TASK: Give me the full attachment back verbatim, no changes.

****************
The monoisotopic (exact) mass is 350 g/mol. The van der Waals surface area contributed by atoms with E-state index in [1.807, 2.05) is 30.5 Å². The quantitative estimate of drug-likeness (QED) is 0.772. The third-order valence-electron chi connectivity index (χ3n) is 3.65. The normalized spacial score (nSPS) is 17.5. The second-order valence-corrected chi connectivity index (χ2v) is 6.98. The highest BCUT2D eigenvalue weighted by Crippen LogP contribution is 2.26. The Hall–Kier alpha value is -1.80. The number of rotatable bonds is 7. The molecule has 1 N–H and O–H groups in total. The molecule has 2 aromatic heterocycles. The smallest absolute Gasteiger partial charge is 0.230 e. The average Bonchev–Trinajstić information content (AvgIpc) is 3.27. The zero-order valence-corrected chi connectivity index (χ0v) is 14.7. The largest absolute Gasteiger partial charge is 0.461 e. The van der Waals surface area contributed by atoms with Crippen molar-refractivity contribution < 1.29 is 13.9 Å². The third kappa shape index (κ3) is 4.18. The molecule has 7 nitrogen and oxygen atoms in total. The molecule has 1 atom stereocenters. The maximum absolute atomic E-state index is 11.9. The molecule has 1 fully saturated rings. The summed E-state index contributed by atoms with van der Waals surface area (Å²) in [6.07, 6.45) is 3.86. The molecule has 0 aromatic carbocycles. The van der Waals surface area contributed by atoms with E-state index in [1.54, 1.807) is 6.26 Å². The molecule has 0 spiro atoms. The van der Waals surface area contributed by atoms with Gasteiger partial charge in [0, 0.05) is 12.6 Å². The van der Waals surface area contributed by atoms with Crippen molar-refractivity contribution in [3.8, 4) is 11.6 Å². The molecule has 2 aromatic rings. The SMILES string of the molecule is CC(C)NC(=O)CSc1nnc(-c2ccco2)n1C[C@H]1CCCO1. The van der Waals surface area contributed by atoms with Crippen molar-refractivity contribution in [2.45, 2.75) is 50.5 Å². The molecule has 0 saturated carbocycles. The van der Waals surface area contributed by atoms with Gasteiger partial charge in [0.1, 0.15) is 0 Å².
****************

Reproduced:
The monoisotopic (exact) mass is 350 g/mol. The van der Waals surface area contributed by atoms with E-state index in [1.807, 2.05) is 30.5 Å². The quantitative estimate of drug-likeness (QED) is 0.772. The third-order valence-electron chi connectivity index (χ3n) is 3.65. The normalized spacial score (nSPS) is 17.5. The second-order valence-corrected chi connectivity index (χ2v) is 6.98. The highest BCUT2D eigenvalue weighted by Crippen LogP contribution is 2.26. The Hall–Kier alpha value is -1.80. The number of rotatable bonds is 7. The molecule has 1 N–H and O–H groups in total. The molecule has 2 aromatic heterocycles. The smallest absolute Gasteiger partial charge is 0.230 e. The average Bonchev–Trinajstić information content (AvgIpc) is 3.27. The zero-order valence-corrected chi connectivity index (χ0v) is 14.7. The largest absolute Gasteiger partial charge is 0.461 e. The van der Waals surface area contributed by atoms with Crippen molar-refractivity contribution < 1.29 is 13.9 Å². The third kappa shape index (κ3) is 4.18. The molecule has 7 nitrogen and oxygen atoms in total. The molecule has 1 atom stereocenters. The maximum absolute atomic E-state index is 11.9. The molecule has 1 fully saturated rings. The summed E-state index contributed by atoms with van der Waals surface area (Å²) in [6.07, 6.45) is 3.86. The molecule has 0 aromatic carbocycles. The van der Waals surface area contributed by atoms with E-state index in [1.54, 1.807) is 6.26 Å². The molecule has 0 spiro atoms. The van der Waals surface area contributed by atoms with Gasteiger partial charge in [0, 0.05) is 12.6 Å². The van der Waals surface area contributed by atoms with Crippen molar-refractivity contribution in [3.8, 4) is 11.6 Å². The molecule has 2 aromatic rings. The SMILES string of the molecule is CC(C)NC(=O)CSc1nnc(-c2ccco2)n1C[C@H]1CCCO1. The van der Waals surface area contributed by atoms with Crippen molar-refractivity contribution in [2.45, 2.75) is 50.5 Å². The molecule has 0 saturated carbocycles. The van der Waals surface area contributed by atoms with Gasteiger partial charge in [0.1, 0.15) is 0 Å².